Member storyVirtual reality headsets.

Fun, engaging, and interactive: how VR changed open evenings at Gower College Swansea

Gower College Swansea's Open Class platform offers 3D classrooms and virtual reality tours, allowing prospective students to virtually visit before attending an open evening, calming any anxiety about a new and potentially overwhelming setting.

In March 2020, like all education providers, Gower College Swansea was faced with the unexpected challenge of moving online. With in-person open evenings cancelled, staff needed to find a solution to engage prospective students. They created Open Class, a platform that is enabling them to share essential information in a fun and interactive way and bring together the local community.

Kate Pearce, digital solutions manager says:

Kate Pearce profile.

“Open Class allowed the schools we were working with to easily direct their students to the college. It wasn't just about sharing course information. Given the period we were in, we wanted to share information to support with their wellbeing as well as finding the best way to introduce the college.”

At the time, Open Class was a solution to overcome a particular challenge, but it was to be the first big step on their digital journey. During the second lockdown, the college was provided funding by the Welsh Government to support digital projects. With senior management backing, Kate purchased virtual reality (VR) equipment and began working with her team to create VR tours as a new way of showing schools around the college.

Exploring VR

With five campuses, there was a lot of time and effort involved in scanning the rooms in preparation to set up tours. Armed with the camera, staff identified a room per subject and staged it as if it were a traditional open evening, highlighting anything Kate thought students would be interested in. She says:

“If there was portfolio work in the art or photography rooms, for example, we would lay it out, because when you zoom in the detail is incredible. Every circle you see on the floor represents a move of the camera so that gives you an idea of what was required from the team here.”

When further government funding became available, Kate looked at how to expand on the VR tours and decided to include a teacher for each subject area. This addition means that a simple red dot anywhere on-screen clicks through to a YouTube video of the staff member talking about their subject area. She says:

“Being able to replicate an in-person open evening as closely as possible gives students a real sense of the college.”

Another valuable aspect of having realistic VR tours was the reassurance it offered to the students. Along with facing the prospect of a new environment, a different building, a new set of teachers and fellow students, this would all be coming after months of being away from a classroom entirely. Kate says:

“I remember thinking that not only have they not had a chance to visit the college, they haven't even been in their own school for the last six months. If the anxiety for a lot of young people going back to a school they already knew was quite high, it would be even more so for those heading to a new college.”

Returning to the classroom

Even with in-person college visits firmly back in the calendar, the VR tours are still proving popular. Many students find that touring the college virtually before attending an open evening can be helpful in calming any anxiety about a new and potentially overwhelming setting.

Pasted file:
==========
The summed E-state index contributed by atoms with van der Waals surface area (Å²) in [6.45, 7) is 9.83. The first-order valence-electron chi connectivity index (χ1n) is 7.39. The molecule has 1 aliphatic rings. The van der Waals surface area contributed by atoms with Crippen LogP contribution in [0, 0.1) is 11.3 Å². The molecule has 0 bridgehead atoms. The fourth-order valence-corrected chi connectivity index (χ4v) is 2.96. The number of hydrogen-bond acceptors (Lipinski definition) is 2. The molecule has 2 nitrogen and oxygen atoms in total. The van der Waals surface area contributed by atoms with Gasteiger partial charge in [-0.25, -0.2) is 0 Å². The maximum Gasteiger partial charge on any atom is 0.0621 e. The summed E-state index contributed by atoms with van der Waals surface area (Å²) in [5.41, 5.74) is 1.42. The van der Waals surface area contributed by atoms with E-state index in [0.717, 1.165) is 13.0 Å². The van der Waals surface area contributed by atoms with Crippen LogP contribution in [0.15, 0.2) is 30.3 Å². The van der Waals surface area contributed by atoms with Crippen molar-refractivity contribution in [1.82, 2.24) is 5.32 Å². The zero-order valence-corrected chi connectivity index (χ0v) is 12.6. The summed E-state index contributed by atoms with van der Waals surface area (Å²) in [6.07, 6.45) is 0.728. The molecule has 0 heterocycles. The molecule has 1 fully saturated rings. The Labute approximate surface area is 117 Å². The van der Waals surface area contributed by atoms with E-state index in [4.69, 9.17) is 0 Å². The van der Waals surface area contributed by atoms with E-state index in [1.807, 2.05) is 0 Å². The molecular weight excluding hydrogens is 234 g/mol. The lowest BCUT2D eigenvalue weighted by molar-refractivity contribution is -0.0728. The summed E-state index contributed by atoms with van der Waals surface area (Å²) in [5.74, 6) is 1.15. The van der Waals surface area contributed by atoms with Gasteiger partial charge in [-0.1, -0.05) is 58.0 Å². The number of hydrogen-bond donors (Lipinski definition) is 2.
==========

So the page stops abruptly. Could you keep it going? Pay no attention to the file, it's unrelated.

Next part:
The college is also involved with two special schools in Swansea, both working with students with cognitive and developmental disorders, and one specialising in those with additional learning needs and physical disabilities. For these schools, the VR tours have been a help to students and their parents as they manage the uncertainty that can come with periods of transition.

Working more closely with local schools and forging stronger relationships with them has been another real benefit of the project and something that Kate is keen to continue to build on. As well as the camera, two headsets were bought for each of the 18 schools the college was working with, allowing them to access the tours as often as they wanted. The VR classrooms and facilities such as the gym and the cafeteria have proved popular, along with another unexpectedly popular feature. Kate says:

“The boys especially have been quite obsessed with what’s in the vending machines, what food there is to buy, they’re very excited when they see we have Freddos! It’s great that they’re joining the tours and having fun. If they go away thinking about the college and feeling happy, if it makes them smile, then for me that’s a win.”

The college has no plans to stop at 3D classrooms and VR tours, in fact the next stage of their digital journey is already underway. The digital team is working with a developer on an app that would offer an augmented reality (AR) navigation experience around the college, using the scans already in place for the VR tours.

“It really is in the early stages at the moment so even if it doesn’t end up being of use in a college, we want to make it flexible enough that you could take that as a base, and a university could use it, or a hospital.”

With an appetite for AR and VR growing in the sector, we have recently partnered with immersive learning expert, Metaverse Learning. The partnership aims to provide cost savings to Jisc members and improve access to AR and VR learning resources within the tertiary education sector.

To any other college considering a move into the world of VR, Kate has some words of advice:

“Talk to others and use the skills and expertise within your team. Be ready to try things out and take a leap, because if it’s anything like our experience you’ll find it’s a really great digital learning opportunity for everyone involved.”

Further information